Technology Transfer Newsletter
Volume 19, Number 3 - December 2002

Connecticut Transportation Institute's Technology Transfer Center
University of Connecticut, School of Engineering

PAGE 1 (front cover)

Article Title: Congratulations to Our 2002 Graduates

Article Text:
On September 12th, Connecticut Transportation Institute staff joined friends, family and colleagues in honoring fifty-three graduates of the Connecticut Road Master and Municipal Legal Traffic Authority programs at a ceremony in Storrs.

Technology Transfer Center Director, Donna Shea, and Connecticut Transportation Institute Director, Dr. Christian Davis, made presentations, along with this year's guest speakers: Bradley Keazer, FHWA Division Administrator; Wayne McAlister, ConnDOT District Maintenance Manager; and William Brown, Town of Greenwich Traffic Operations Supervisor.

Connecticut Road Master Program
The following individuals, comprising the seventh graduating class of the Connecticut Road Master Program, successfully completed the program's seven required and two elective workshops:

Burton Blessing, Connecticut Department of Transportation
Brian Brouillard
, Connecticut Department of Transportation
David Buccitti, Town of Ridgefield
Gary Caton, Connecticut Department of Transportation
Michael Choquette, Connecticut Department of Transportation
Theodore Citak, Connecticut Department of Transportation
Leon Clough, Town of South Windsor
Peter Conroy, Connecticut Department of Transportation
Neil Creem, Connecticut Department of Transportation
Peter DeLap, Connecticut Department of Transportation
Ralph DeSanti, Connecticut Department of Transportation
Alan Dutka, Connecticut Department of Transportation
Daniel Esposito, Connecticut Department of Transportation
Evo Falcinelli, Town of Ridgefield
Chris Fortin, Town of South Windsor
Thomas Goclowski, City of Milford
Kenneth Griffin, Connecticut Department of Transportation
Patrick Hackett, Town of New Milford
Robert Heinig, Connecticut Department of Transportation
Kevin Kelly, Town of Colchester
Soweth Kong, Connecticut Department of Transportation
Frank Larubina, Town of Groton
Joseph Martel, Town of Putnam
John Micali, Connecticut Department of Transportation
Ernest Orgera, City of Stamford
Mark Owens, Town of South Windsor
Daniel Pompei, Connecticut Department of Transportation
Glenn Postemski, Town of Pomfret
Edwin Read, Town of Redding
Richard Reagan, Connecticut Department of Transportation
Clarence Rees, Town of Bethel
Sherri Ruiz-Clark, Connecticut Department of Transportation
Ray Segreto, Connecticut Department of Transportation
James Sugden, Town of Redding
Robert Thatcher, Town of Cheshire
Edward Turlis, Connecticut Department of Transportation
Jamie Willis, Connecticut Department of Transportation
John Zdancewicz, Connecticut Department of Transportation

The Connecticut Road Master Program provides highway personnel with a knowledge of the fundamentals of modern road maintenance management procedures and techniques.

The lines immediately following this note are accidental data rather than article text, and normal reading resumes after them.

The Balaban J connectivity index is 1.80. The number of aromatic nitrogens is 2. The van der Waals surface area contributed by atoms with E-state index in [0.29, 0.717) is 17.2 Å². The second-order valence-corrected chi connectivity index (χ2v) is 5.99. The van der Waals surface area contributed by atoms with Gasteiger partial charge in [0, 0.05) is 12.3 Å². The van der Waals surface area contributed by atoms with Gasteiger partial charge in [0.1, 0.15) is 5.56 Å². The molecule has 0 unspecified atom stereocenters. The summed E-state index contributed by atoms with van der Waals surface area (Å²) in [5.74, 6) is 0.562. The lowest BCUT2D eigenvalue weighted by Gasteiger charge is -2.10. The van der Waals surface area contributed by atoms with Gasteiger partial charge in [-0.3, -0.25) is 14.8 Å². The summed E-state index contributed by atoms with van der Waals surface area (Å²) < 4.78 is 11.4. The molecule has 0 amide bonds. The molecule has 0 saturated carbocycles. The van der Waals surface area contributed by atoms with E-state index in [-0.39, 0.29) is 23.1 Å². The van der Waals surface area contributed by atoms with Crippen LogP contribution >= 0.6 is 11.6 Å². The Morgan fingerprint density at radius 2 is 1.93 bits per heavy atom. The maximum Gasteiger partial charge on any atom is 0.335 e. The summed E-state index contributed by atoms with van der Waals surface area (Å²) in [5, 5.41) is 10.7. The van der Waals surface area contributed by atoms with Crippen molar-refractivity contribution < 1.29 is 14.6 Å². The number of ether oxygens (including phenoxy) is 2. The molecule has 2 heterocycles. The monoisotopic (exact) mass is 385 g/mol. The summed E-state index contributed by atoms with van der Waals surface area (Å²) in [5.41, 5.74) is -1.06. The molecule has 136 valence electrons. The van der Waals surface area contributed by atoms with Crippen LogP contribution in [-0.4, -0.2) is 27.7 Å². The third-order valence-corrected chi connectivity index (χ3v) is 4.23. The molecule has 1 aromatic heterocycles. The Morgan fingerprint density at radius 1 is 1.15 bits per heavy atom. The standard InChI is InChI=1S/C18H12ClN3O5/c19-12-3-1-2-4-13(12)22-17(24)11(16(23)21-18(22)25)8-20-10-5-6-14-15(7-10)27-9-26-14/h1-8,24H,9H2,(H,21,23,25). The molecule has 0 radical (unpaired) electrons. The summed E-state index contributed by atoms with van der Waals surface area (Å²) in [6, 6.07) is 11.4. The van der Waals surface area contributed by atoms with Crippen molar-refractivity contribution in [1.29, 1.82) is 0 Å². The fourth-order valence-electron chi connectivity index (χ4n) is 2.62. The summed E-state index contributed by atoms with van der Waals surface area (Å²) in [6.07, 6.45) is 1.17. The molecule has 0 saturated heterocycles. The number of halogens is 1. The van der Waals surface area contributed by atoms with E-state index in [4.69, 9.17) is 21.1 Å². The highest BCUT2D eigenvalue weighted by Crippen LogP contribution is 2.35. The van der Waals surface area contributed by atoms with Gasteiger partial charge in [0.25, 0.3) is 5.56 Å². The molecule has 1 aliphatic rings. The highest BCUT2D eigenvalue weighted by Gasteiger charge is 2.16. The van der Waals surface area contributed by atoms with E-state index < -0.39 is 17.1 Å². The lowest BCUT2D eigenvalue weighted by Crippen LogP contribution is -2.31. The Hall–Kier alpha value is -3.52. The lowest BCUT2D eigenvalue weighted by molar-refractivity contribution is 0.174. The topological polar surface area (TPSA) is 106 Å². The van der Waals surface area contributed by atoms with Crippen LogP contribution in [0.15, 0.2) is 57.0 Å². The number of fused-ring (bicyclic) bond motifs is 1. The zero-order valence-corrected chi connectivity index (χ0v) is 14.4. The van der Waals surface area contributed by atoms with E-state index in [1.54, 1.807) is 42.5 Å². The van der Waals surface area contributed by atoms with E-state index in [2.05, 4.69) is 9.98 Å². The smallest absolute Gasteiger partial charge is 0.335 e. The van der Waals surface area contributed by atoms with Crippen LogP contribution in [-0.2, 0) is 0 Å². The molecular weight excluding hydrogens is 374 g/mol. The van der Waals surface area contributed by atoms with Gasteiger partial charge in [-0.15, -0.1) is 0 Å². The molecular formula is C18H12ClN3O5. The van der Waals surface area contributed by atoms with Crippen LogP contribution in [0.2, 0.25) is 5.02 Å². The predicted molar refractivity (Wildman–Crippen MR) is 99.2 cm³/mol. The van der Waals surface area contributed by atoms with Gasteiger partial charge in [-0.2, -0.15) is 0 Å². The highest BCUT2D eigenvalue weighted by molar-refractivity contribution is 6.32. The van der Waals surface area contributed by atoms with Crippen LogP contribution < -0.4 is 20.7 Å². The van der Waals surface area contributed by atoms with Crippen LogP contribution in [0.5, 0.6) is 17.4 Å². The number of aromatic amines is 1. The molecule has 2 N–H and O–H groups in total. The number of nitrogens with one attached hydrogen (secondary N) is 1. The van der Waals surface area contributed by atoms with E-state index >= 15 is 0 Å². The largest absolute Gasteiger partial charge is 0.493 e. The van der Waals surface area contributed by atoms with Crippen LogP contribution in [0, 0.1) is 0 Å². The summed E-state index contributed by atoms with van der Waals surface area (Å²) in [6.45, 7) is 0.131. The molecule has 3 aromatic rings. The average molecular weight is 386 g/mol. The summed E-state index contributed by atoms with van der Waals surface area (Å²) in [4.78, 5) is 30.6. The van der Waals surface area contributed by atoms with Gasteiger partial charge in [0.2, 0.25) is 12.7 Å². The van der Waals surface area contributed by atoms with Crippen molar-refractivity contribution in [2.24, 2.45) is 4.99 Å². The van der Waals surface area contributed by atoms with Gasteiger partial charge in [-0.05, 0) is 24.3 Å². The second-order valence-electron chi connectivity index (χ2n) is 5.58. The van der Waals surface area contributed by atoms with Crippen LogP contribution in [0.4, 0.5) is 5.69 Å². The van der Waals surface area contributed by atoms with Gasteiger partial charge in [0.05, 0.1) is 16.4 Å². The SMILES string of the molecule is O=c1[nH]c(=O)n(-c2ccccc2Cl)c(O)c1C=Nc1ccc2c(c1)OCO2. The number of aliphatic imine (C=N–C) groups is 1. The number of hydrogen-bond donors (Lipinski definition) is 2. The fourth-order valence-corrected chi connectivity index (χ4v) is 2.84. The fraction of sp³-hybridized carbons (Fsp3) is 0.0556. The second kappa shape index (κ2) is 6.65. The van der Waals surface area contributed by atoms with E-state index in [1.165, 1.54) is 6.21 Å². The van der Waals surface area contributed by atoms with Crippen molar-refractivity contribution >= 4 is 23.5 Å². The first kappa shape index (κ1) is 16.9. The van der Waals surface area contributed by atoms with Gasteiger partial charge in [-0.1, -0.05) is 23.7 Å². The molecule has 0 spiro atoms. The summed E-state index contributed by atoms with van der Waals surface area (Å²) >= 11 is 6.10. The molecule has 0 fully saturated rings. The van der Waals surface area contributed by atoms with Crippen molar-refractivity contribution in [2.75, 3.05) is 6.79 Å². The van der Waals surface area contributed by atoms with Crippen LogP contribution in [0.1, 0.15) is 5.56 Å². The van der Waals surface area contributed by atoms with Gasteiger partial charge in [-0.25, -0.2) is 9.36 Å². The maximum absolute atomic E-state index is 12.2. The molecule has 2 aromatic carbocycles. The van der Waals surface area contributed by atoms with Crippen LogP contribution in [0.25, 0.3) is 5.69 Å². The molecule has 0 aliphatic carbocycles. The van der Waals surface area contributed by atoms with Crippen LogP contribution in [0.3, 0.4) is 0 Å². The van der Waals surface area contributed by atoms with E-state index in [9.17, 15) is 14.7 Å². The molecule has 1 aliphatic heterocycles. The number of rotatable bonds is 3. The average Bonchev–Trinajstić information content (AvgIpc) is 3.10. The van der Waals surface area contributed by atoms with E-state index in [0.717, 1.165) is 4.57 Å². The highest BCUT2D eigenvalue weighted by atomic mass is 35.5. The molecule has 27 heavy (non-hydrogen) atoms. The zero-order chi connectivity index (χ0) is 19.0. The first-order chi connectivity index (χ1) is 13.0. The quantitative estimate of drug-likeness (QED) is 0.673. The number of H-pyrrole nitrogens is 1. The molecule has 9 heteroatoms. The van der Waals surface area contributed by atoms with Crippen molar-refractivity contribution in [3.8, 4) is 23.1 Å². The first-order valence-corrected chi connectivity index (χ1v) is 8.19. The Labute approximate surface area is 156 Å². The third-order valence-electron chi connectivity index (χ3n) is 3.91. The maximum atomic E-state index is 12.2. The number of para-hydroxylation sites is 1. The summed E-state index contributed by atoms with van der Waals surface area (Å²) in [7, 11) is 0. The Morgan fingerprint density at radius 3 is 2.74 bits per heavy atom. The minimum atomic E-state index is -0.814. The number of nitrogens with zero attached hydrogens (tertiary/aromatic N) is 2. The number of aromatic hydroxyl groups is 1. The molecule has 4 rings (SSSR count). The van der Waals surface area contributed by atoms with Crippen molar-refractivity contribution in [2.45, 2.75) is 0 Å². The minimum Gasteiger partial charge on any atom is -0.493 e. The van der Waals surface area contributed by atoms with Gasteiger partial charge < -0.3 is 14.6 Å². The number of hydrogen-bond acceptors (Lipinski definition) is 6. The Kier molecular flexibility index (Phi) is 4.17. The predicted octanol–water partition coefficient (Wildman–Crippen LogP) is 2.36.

Connecticut Municipal Legal Traffic Authority Program
The following individuals, comprising the sixth graduating class of the Connecticut Municipal Legal Traffic Authority Program, completed the program's four required workshops:

Tom Brennan, Easton Police Department
William Brown, Town of Greenwich
Thomas Bruccoleri, City of Stamford
Lee Erdmann, Town of Wethersfield
E. Thomas Field, South Windsor Police Department
Morteza Hayatgheybi, City of Bridgeport
Michael Hudzik, Town of Stratford
John Salvatore, Monroe Police Department
Charles Korn, Jr., Guilford Police Department
Stanley Lofquist, North Haven Police Department
Patrick McLaughlin, Town of Killingly
James Mull, Wethersfield Police Department
Douglas Nadeau, Bristol Police Department
Kevin Prentice, Milford Police Department
Robert Shopey, Torrington Police Department

The Connecticut Municipal Legal Traffic Authority Program is a series of workshops designed to provide municipal legal traffic authorities with a fundamental knowledge of their powers and responsibilities and a background for dealing with related traffic operations problems.

For more information on the Connecticut Road Master Program, the Connecticut Municipal Legal Traffic Authority Program, or any of the other training programs and services available through the Connecticut Transportation Institute's Technology Transfer Center, please call (860) 486-5400.



Article Title: Green Parking Lots at UConn's New Football Stadium

Author: Norman W. Garrick, Associate Professor and Kwesi A. Brown, Graduate Student, University of Connecticut

Article Text:

The "green" parking lots at UConn's Rentschler Field are just the latest and most visible example in Connecticut of developers and municipalities adopting a more environmentally sound approach for paving low trafficked surfaces.

The design used at Rentschler Field was chosen as a cost effective solution for reducing the impacts from a large parking area on the environmentally sensitive wetlands located adjacent to the stadium. This particular combination of turf parking stalls with processed aggregate driveways will produce much less precipitation run-off than would be the case for a conventional asphalt pavement. Less run-off means less pollution discharging to the wetlands and less potential for erosion in the natural drainage system.

An important secondary benefit for football fans is that a grass parking lot provides a much more pleasant ambience for the tailgating picnics that traditionally accompany UConn football games.

The turf parking at the Rentschler Field is noteworthy, not just because of its prominent location and size, but also for its innovative design. Fuss & O'Neill, the design consultants on the project, chose to use a fiber reinforced turf system called Turfgrid. In this system, propylene fibers are embedded into topsoil and laid down to a depth of 4 to 6 inches. The soil is then seeded with grass. Once the grass grows, the root system interlocks with the fibers to provide the strength and integrity needed to support traffic.